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Leasing cows may be mutually beneficial for starting operators, retiring owners

by Wyoming Livestock Roundup

In light of overwhelming startup costs in cow/calf operations, as well as a volatile market for established producers, University of Nebraska-Lincoln Extension Educator Aaron Berger recently advised producers to consider whether entering into a cow leasing agreement is an economically viable option for their operation.

Lease agreements can meet the needs of both the cow owner and the operator, said Berger.

“Cow/calf production requires a large amount of capital, which can be a challenge to beginning producers,” he said. “When leasing a cow, the producer can access cows without having to purchase them.”

Cow owners are then able to maintain or phase out of ownership without providing labor.

“This option can be particularly attractive to those cow owners who are nearing retirement and want to phase out of the production side of the business,” explained Berger.

Two main agreement options exist for cow leases. The first option is a cash lease.

“This is where the cow/calf owner is paid a set amount by the person leasing the cows,” continued Berger.

The second option is a cow/calf share agreement. In this type of agreement, the cow owner receives a percentage of the calf crop based on their contribution toward the production of calves.

Pros and cons

Each type of lease agreement has benefits and disadvantages for the owner and lease operator, said Berger.

In cash leases, benefits for the owner include having a known income, lower risk and simplicity.

“It’s simple to understand and owners get a guaranteed payment,” noted Berger.

However, cow owners may lose income if calf prices are high.

Cash leases benefit the operator primarily in the simplicity of the agreement.

“It’s a simple payment of the cow/calf’s owner for the portion they would normally get in the calf crop, except the cow owner gets their payment in cash from the operator,” said Berger.

The disadvantage of a cash agreement for the operator is that they are accepting all of the calf price risk and must have cash to pay the owner.

A cow share agreement benefits the owner because they have the option to sell or retain the calves in their share, but they also share production and price risks.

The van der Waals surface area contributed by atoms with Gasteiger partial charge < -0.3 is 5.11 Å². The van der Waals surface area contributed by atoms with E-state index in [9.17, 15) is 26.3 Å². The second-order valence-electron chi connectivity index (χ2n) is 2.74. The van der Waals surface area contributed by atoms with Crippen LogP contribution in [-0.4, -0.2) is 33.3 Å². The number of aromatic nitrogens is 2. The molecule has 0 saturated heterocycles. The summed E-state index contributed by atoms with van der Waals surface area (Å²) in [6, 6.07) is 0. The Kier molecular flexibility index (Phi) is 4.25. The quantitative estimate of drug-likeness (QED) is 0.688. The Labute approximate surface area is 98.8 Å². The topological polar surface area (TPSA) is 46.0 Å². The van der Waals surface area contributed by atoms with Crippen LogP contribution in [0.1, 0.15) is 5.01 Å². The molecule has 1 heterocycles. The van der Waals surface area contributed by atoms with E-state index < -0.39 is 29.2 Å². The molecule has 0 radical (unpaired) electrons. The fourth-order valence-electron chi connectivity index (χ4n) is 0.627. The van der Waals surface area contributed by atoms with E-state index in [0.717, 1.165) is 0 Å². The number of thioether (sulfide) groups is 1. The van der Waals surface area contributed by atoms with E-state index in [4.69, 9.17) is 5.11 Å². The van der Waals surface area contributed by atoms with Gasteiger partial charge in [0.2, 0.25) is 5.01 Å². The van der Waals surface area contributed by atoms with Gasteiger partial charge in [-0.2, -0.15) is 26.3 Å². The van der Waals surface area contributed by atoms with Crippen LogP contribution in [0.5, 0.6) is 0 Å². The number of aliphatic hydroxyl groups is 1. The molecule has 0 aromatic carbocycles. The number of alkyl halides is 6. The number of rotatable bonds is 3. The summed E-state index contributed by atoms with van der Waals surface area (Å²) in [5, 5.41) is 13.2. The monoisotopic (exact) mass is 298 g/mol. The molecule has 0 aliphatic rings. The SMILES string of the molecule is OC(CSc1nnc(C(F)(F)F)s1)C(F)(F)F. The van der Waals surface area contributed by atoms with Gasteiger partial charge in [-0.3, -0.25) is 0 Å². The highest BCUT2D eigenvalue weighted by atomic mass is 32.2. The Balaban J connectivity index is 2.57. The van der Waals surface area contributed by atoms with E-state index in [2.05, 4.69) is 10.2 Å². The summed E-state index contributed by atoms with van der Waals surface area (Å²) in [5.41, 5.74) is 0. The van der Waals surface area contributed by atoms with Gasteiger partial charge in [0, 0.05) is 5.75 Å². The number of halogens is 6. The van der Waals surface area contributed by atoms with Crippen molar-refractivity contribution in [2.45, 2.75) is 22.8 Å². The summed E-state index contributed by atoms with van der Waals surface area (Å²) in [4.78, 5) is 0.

“That might be an impact to them in terms of what they might get back in return on their investment,” he continued.

Operators do not have to pay for the lease in cash. They do, however, give up a portion of the calf crop.

“It may be a situation where the operator wants to grow their herd,” said Berger. “Maybe they have an investment in the genetics that are there and they would just as soon keep the calves and give the cow owners the cash value instead of giving them calves.”

Owner price

When agreeing on a cash price or percent of the calf crop, many factors influence the needed price for both the owner and operator.

The first factor driving price for cow owners is cow value. Berger noted that owners should expect a different return in investment in a cow valued at $2,500 compared to a cow valued at $1,200.

Other important considerations include replacement rate, interest rate and cull cow value.

“Cull cow value is the difference between cow purchase price minus her salvage value,” explained Berger. “If we can find ways to increase the value of those cows when they leave the herd, that’s going to decrease depreciation expense and decrease the amount that the cow owner needs to get back from the calf crop percent or as a cash lease.”

The final major factor for owners is whether the owner or operator is responsible for the bull.

“In some arrangements, the cow owner provides the bull. In other arrangements, the cow operator provides the bull. That can make a significant difference on what the breakout should be,” said Berger.

Operator price

As feed costs account for 60-65 percent of annual cow costs, a major driver is price for the operator, said Berger.

Overhead costs, including equipment and labor, are other important factors for the operator to consider.

“How much equipment is used in the care of those cows and whether the operator is providing labor himself or is hiring someone is important,” continued Berger.

Like cow owners, the agreement on the bull in a significant factor for operators in lease costs.

“If that person who is operating the cowherd is keeping back calves, they might specifically want to provide bulls to move themselves genetically toward where they want to go,” said Berger. “That can be an impact in terms of what they’re going to get, percent of calf crop or cash leasing those cows what they need to pay that cow owner.”

Emilee Gibb is editor of Wyoming Livestock Roundup and can be reached at

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